So now, let's look at the skill of removing an IV catheter.
You may also hear discontinue or DC an IV catheter.
This typically takes place when treatment is completed or the patient is discharging to home.
So, let's look at equipment. We're gonna need a sterile gauze pad and some tape.
So, before we start anything, don't forget your hand hygiene,
and we wanna make sure, of course, the patient's provided privacy
and we explained thoroughly what the procedure is going to entail.
Let's not forget to raise that bed to a working height.
We wanna make sure we have good body mechanics and we're not hunching over.
Now, we can open our sterile gauze and set it on a nice, clean, dry surface.
We can perform hand hygiene again and put on our gloves
because we're about to come in contact with our patient.
Now, before we remove it, there's a little slide clamp on the extension tubing,
and we wanna make sure this is closed and clamped off.
We can slowly remove that transparent dressing
and if your facility uses a catheter securing device, we're gonna take that off at this time as well.
We're gonna hold the gauze over the insertion site with our non-dominant hand
and then we're gonna use the dominant hand to gently pull the catheter away from the patient.
So, notice we put the gauze over the insertion site,
and this is where we're gonna apply pressure to the site.
We're gonna do this for at least about 30 seconds until that bleeding stops.
Now that we've had the bleeding stop,
we can place tape over that to secure it in place for the patient.
Now, when we remove equipment, make sure we take a look at that
and make sure the tip of that catheter is still intact and everything looks okay.
Once we complete the procedure, make sure we return that bed to the lowest position for safety for our patient.
We can discard those supplies, remove our gloves, and perform hand hygiene again
because we had just performed a procedure and also make sure we document.
Okay, so now let's talk about the removal of an IV.
So, this typically happens, if you remember, when treatment is complete or the patient gets to go home.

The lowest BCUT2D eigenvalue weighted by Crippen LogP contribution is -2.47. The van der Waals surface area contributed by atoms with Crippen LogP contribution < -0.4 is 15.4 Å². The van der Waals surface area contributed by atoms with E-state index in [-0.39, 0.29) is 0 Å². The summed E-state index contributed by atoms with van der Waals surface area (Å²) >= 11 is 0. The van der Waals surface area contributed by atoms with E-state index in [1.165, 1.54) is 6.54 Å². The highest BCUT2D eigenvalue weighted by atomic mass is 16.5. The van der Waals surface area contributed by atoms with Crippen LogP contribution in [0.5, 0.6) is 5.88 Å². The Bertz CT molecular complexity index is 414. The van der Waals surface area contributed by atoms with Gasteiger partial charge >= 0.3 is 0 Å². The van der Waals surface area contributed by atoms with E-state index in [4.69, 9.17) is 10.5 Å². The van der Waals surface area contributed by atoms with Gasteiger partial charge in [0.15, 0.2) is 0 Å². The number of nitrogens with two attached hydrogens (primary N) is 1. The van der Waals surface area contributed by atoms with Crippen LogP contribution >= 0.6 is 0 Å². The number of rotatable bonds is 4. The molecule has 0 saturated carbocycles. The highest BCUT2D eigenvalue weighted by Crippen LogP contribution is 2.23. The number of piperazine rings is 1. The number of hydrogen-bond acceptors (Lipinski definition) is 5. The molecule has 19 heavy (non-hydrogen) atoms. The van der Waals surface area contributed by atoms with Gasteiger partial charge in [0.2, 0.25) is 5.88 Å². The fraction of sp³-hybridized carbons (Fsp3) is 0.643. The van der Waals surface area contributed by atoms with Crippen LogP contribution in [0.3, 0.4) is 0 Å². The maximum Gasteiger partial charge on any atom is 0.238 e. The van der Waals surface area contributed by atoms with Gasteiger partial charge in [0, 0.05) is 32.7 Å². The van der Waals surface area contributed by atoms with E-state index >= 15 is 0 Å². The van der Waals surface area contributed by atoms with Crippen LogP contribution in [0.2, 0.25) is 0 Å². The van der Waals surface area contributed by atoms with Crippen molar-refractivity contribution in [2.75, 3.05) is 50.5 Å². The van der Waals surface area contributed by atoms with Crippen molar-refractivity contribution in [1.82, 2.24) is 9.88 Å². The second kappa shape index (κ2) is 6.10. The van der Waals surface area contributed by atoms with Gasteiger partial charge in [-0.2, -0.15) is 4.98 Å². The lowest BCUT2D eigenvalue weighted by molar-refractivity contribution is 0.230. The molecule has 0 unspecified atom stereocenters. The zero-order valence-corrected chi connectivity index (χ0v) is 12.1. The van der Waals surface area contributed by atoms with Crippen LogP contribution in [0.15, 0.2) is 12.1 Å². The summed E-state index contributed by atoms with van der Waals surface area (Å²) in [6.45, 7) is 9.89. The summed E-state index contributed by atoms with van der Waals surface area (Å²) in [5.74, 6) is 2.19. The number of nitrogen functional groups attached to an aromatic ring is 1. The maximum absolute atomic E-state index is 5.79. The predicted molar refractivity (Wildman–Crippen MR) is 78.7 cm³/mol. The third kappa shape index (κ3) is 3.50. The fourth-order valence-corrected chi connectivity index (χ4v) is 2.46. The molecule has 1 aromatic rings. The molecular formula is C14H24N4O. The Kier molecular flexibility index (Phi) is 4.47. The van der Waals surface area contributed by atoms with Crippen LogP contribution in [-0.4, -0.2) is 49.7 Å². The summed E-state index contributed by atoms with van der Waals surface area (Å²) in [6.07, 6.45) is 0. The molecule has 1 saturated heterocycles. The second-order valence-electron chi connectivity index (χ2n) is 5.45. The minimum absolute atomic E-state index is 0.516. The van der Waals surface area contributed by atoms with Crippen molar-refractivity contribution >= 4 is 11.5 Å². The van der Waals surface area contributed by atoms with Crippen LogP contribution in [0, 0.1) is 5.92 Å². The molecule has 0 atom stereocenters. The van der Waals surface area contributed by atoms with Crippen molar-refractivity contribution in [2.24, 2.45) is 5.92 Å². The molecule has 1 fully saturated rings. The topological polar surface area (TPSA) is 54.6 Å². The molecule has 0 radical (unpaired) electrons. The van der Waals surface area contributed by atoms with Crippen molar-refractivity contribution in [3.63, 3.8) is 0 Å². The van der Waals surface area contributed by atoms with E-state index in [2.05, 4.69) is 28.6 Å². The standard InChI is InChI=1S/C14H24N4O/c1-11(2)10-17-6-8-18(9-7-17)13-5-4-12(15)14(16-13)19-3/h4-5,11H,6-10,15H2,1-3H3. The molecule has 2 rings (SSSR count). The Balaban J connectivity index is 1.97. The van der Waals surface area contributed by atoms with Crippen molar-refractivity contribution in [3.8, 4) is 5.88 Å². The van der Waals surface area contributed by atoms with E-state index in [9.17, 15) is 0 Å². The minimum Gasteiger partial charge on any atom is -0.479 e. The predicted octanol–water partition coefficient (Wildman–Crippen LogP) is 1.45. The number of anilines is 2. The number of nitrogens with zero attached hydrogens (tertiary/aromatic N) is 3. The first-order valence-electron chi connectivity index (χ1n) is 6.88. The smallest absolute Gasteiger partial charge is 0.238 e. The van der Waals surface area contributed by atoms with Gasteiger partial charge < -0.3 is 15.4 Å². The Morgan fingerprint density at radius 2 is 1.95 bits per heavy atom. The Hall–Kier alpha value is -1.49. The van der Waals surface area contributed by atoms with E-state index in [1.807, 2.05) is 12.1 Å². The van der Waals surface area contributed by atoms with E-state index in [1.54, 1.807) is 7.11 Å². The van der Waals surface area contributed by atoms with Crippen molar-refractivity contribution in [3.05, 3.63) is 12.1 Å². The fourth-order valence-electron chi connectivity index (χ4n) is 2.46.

Alright, so first, make sure you have your supplies.
If you remember, we're gonna have gauze pads, we're gonna have alcohol pads, and also, tape.
Alright, now I'm gonna perform my hand hygiene
and then after this we're going to put on our gloves.
Sometimes with that stuff, your hand sanitizer, it makes them stick.
Okay, so now that I've got my gloves on, so you wanna make sure you explain the procedure to the patient.
Now, if you have a male patient, sometimes try to be gentle
because this may pull on some hair for your patient.
So, I'm gonna get my stuff ready.
So, you can open up your gauze pad and leave this out
and sometimes, patients may bleed a little bit more than others so you may want more than one.
Alright, so now that I've got those open, I'm gonna take an alcohol pad,
and everybody's a little bit different but I like to use an alcohol pad
just to loosen up the size and the tape.
Also, your facility may have like an adhesive remover
that looks a lot like these alcohol pads as well and you can use that too.
So, now, we're just gonna pick a side and slowly start peeling back the corners.
So, this is just a method that I do, not necessarily per se,
but I like to do this because the alcohol loosens the adhesive,
makes it a little bit less painful for the patient
and notice how I'm kinda putting his skin taut, if you will do that,
that will also help peel back the dressing.
And I like to gather the dressing to where I'll peel up all the corners
to where the insertion site is the last thing is showing.
That way it keeps it covered as long as possible.
And again, be gentle for your patients with their arm hair, male or female, it doesn't feel good tape.
Okay, so now that I have all that peeled up, you can see that my insertion site's still covered.
I like to not uncover that until absolutely necessary.
Now, that's done. I also like to get my tape ready
and this is gonna put pressure over the bandage in case the patient bleeds.
Alright, so now that we've got all those corners peeled up,
I'm gonna take my gauze and place it over the insertion site,
have everything ready in my other hand and slowly pull that away.
Notice, I've kept the insertion site covered,
I've also making sure I keep pressure for at least 30 seconds or until the patient stops bleeding.
So, now, I'm gonna also look while I'm holding pressure, I can multitask,
making sure the catheter tip is still intact which it is.
I'm gonna put that to the side and continually hold pressure.
So, once my pressure has been applied, I'm gonna take my tape,
put this nice and taut across the patient, and then leave that there for them to discharge home.
Now, if necessary, if your patient's allergic to adhesive,
there's other alternatives you can use instead of this type of porous tape for your patient.
Lastly, this is a common misconception, but this is not a needle,
and this does not need to go into the sharps box, depending on your facility.
Usually, you can just throw this away in the trash.
And before you leave, don't forget to return the patient to the lowest position,
make sure that you discard all your supplies, you remove your gloves,
performed your hand hygiene and document the procedure.